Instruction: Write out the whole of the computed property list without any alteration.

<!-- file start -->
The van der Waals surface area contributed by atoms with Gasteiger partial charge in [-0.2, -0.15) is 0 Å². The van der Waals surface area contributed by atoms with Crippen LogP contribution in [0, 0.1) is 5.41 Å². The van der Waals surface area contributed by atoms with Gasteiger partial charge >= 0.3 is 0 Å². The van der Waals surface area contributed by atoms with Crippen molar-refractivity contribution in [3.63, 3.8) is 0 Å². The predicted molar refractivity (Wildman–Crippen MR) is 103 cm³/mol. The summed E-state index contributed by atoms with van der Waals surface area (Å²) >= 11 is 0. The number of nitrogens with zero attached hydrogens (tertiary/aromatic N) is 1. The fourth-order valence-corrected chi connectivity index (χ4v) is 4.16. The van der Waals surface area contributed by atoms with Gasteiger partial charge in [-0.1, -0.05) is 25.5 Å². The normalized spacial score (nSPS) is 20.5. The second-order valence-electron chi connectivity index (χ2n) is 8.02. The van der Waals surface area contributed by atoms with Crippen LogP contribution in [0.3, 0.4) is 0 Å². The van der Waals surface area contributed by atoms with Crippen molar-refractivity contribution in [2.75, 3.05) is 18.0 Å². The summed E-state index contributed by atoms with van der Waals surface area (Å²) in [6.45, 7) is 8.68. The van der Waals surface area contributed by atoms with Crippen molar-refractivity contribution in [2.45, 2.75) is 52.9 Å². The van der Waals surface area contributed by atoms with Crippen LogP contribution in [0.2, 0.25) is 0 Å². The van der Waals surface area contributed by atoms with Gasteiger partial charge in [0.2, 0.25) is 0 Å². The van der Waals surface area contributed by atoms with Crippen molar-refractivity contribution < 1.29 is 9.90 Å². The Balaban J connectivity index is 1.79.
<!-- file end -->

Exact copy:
The van der Waals surface area contributed by atoms with Gasteiger partial charge in [-0.2, -0.15) is 0 Å². The van der Waals surface area contributed by atoms with Crippen LogP contribution in [0, 0.1) is 5.41 Å². The van der Waals surface area contributed by atoms with Gasteiger partial charge >= 0.3 is 0 Å². The van der Waals surface area contributed by atoms with Crippen molar-refractivity contribution in [3.63, 3.8) is 0 Å². The predicted molar refractivity (Wildman–Crippen MR) is 103 cm³/mol. The summed E-state index contributed by atoms with van der Waals surface area (Å²) >= 11 is 0. The number of nitrogens with zero attached hydrogens (tertiary/aromatic N) is 1. The fourth-order valence-corrected chi connectivity index (χ4v) is 4.16. The van der Waals surface area contributed by atoms with Gasteiger partial charge in [-0.1, -0.05) is 25.5 Å². The normalized spacial score (nSPS) is 20.5. The second-order valence-electron chi connectivity index (χ2n) is 8.02. The van der Waals surface area contributed by atoms with Crippen LogP contribution in [0.3, 0.4) is 0 Å². The van der Waals surface area contributed by atoms with Crippen molar-refractivity contribution in [2.75, 3.05) is 18.0 Å². The summed E-state index contributed by atoms with van der Waals surface area (Å²) in [6.45, 7) is 8.68. The van der Waals surface area contributed by atoms with Crippen molar-refractivity contribution in [2.45, 2.75) is 52.9 Å². The van der Waals surface area contributed by atoms with Crippen LogP contribution in [0.2, 0.25) is 0 Å². The van der Waals surface area contributed by atoms with Gasteiger partial charge in [0.2, 0.25) is 0 Å². The van der Waals surface area contributed by atoms with Crippen molar-refractivity contribution < 1.29 is 9.90 Å². The Balaban J connectivity index is 1.79.